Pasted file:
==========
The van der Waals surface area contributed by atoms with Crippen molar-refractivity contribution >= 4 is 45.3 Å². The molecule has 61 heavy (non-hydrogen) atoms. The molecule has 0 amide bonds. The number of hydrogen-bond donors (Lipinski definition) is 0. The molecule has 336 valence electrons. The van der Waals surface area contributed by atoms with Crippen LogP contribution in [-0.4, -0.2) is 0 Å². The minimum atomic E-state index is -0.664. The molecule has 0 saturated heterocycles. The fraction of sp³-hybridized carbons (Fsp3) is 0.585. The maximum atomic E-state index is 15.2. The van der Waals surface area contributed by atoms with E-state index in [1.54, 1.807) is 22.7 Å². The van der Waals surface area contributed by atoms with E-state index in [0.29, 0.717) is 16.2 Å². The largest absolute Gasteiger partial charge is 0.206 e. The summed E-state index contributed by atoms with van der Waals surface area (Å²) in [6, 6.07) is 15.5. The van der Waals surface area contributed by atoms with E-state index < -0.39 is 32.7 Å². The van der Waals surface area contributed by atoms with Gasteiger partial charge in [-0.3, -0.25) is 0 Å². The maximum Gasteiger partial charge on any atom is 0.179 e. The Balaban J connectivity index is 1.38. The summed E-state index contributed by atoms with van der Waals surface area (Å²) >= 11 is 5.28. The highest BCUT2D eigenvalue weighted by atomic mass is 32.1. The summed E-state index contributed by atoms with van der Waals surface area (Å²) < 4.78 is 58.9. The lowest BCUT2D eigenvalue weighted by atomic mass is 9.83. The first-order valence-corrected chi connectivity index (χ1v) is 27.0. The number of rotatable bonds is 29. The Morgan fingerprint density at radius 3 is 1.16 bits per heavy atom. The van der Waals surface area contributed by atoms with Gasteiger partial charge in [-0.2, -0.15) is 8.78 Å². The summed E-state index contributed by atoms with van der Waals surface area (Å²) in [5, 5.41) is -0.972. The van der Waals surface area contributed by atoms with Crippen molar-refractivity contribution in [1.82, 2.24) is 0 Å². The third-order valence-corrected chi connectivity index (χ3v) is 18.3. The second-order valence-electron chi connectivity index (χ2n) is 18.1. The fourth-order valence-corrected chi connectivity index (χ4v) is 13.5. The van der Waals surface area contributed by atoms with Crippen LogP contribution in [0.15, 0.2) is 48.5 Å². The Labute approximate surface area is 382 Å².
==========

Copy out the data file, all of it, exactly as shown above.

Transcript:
The van der Waals surface area contributed by atoms with Crippen molar-refractivity contribution >= 4 is 45.3 Å². The molecule has 61 heavy (non-hydrogen) atoms. The molecule has 0 amide bonds. The number of hydrogen-bond donors (Lipinski definition) is 0. The molecule has 336 valence electrons. The van der Waals surface area contributed by atoms with Crippen LogP contribution in [-0.4, -0.2) is 0 Å². The minimum atomic E-state index is -0.664. The molecule has 0 saturated heterocycles. The fraction of sp³-hybridized carbons (Fsp3) is 0.585. The maximum atomic E-state index is 15.2. The van der Waals surface area contributed by atoms with E-state index in [1.54, 1.807) is 22.7 Å². The van der Waals surface area contributed by atoms with E-state index in [0.29, 0.717) is 16.2 Å². The largest absolute Gasteiger partial charge is 0.206 e. The summed E-state index contributed by atoms with van der Waals surface area (Å²) in [6, 6.07) is 15.5. The van der Waals surface area contributed by atoms with E-state index < -0.39 is 32.7 Å². The van der Waals surface area contributed by atoms with Gasteiger partial charge in [-0.3, -0.25) is 0 Å². The maximum Gasteiger partial charge on any atom is 0.179 e. The Balaban J connectivity index is 1.38. The summed E-state index contributed by atoms with van der Waals surface area (Å²) >= 11 is 5.28. The highest BCUT2D eigenvalue weighted by atomic mass is 32.1. The summed E-state index contributed by atoms with van der Waals surface area (Å²) < 4.78 is 58.9. The lowest BCUT2D eigenvalue weighted by atomic mass is 9.83. The first-order valence-corrected chi connectivity index (χ1v) is 27.0. The number of rotatable bonds is 29. The Morgan fingerprint density at radius 3 is 1.16 bits per heavy atom. The van der Waals surface area contributed by atoms with Gasteiger partial charge in [-0.2, -0.15) is 8.78 Å². The summed E-state index contributed by atoms with van der Waals surface area (Å²) in [5, 5.41) is -0.972. The van der Waals surface area contributed by atoms with Crippen molar-refractivity contribution in [1.82, 2.24) is 0 Å². The third-order valence-corrected chi connectivity index (χ3v) is 18.3. The second-order valence-electron chi connectivity index (χ2n) is 18.1. The fourth-order valence-corrected chi connectivity index (χ4v) is 13.5. The van der Waals surface area contributed by atoms with Crippen LogP contribution in [0.15, 0.2) is 48.5 Å². The Labute approximate surface area is 382 Å².